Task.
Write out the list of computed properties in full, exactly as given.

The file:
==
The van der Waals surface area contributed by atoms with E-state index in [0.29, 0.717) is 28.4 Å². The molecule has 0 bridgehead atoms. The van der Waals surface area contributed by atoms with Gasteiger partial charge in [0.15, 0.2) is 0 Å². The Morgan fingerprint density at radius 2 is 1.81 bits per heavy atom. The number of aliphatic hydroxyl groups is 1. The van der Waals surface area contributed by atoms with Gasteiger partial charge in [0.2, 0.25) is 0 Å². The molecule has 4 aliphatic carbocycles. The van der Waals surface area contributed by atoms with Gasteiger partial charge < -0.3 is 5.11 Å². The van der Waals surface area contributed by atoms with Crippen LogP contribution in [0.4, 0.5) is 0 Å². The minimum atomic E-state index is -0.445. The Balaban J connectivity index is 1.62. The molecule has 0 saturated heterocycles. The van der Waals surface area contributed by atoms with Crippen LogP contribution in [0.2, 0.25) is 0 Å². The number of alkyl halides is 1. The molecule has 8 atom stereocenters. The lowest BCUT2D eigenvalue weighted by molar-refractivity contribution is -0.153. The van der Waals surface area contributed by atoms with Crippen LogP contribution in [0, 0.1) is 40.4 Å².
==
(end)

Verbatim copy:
The van der Waals surface area contributed by atoms with E-state index in [0.29, 0.717) is 28.4 Å². The molecule has 0 bridgehead atoms. The van der Waals surface area contributed by atoms with Gasteiger partial charge in [0.15, 0.2) is 0 Å². The Morgan fingerprint density at radius 2 is 1.81 bits per heavy atom. The number of aliphatic hydroxyl groups is 1. The van der Waals surface area contributed by atoms with Gasteiger partial charge in [0.2, 0.25) is 0 Å². The molecule has 4 aliphatic carbocycles. The van der Waals surface area contributed by atoms with Gasteiger partial charge < -0.3 is 5.11 Å². The van der Waals surface area contributed by atoms with Crippen LogP contribution in [0.4, 0.5) is 0 Å². The minimum atomic E-state index is -0.445. The Balaban J connectivity index is 1.62. The molecule has 0 saturated heterocycles. The van der Waals surface area contributed by atoms with Crippen LogP contribution in [0.2, 0.25) is 0 Å². The number of alkyl halides is 1. The molecule has 8 atom stereocenters. The lowest BCUT2D eigenvalue weighted by molar-refractivity contribution is -0.153. The van der Waals surface area contributed by atoms with Crippen LogP contribution in [0, 0.1) is 40.4 Å².